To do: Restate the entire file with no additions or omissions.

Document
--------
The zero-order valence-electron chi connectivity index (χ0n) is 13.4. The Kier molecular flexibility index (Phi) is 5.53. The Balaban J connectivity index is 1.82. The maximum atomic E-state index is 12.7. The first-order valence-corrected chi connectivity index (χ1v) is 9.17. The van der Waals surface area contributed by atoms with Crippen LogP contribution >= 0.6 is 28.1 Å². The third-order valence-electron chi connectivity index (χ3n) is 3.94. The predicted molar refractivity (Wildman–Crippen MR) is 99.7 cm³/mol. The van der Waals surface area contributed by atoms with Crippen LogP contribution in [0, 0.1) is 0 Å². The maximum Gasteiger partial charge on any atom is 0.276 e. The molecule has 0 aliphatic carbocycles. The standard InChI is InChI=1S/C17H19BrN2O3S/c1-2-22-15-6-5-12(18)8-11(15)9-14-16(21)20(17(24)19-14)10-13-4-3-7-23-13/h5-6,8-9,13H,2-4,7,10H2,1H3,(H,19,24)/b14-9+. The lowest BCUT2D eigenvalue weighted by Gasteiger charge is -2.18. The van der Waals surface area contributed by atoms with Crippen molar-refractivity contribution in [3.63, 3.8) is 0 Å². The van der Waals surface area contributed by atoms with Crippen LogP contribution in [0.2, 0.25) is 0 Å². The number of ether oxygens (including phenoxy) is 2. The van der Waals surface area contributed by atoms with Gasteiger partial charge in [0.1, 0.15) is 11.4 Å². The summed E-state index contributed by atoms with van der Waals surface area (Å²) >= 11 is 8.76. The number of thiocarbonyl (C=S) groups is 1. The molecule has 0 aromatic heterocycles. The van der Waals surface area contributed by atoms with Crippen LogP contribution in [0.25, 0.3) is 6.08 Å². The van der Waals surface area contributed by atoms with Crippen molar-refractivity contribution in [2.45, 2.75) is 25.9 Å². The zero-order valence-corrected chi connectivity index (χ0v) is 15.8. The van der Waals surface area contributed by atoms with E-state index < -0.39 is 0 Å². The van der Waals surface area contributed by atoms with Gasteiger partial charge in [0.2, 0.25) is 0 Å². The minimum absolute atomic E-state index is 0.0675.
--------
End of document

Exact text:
The zero-order valence-electron chi connectivity index (χ0n) is 13.4. The Kier molecular flexibility index (Phi) is 5.53. The Balaban J connectivity index is 1.82. The maximum atomic E-state index is 12.7. The first-order valence-corrected chi connectivity index (χ1v) is 9.17. The van der Waals surface area contributed by atoms with Crippen LogP contribution >= 0.6 is 28.1 Å². The third-order valence-electron chi connectivity index (χ3n) is 3.94. The predicted molar refractivity (Wildman–Crippen MR) is 99.7 cm³/mol. The van der Waals surface area contributed by atoms with Crippen LogP contribution in [0, 0.1) is 0 Å². The maximum Gasteiger partial charge on any atom is 0.276 e. The molecule has 0 aliphatic carbocycles. The standard InChI is InChI=1S/C17H19BrN2O3S/c1-2-22-15-6-5-12(18)8-11(15)9-14-16(21)20(17(24)19-14)10-13-4-3-7-23-13/h5-6,8-9,13H,2-4,7,10H2,1H3,(H,19,24)/b14-9+. The lowest BCUT2D eigenvalue weighted by Gasteiger charge is -2.18. The van der Waals surface area contributed by atoms with Crippen molar-refractivity contribution in [3.63, 3.8) is 0 Å². The van der Waals surface area contributed by atoms with Crippen LogP contribution in [0.2, 0.25) is 0 Å². The number of ether oxygens (including phenoxy) is 2. The van der Waals surface area contributed by atoms with Gasteiger partial charge in [0.1, 0.15) is 11.4 Å². The summed E-state index contributed by atoms with van der Waals surface area (Å²) >= 11 is 8.76. The number of thiocarbonyl (C=S) groups is 1. The molecule has 0 aromatic heterocycles. The van der Waals surface area contributed by atoms with Crippen LogP contribution in [0.25, 0.3) is 6.08 Å². The van der Waals surface area contributed by atoms with Crippen molar-refractivity contribution in [2.45, 2.75) is 25.9 Å². The zero-order valence-corrected chi connectivity index (χ0v) is 15.8. The van der Waals surface area contributed by atoms with E-state index < -0.39 is 0 Å². The van der Waals surface area contributed by atoms with Gasteiger partial charge in [0.2, 0.25) is 0 Å². The minimum absolute atomic E-state index is 0.0675.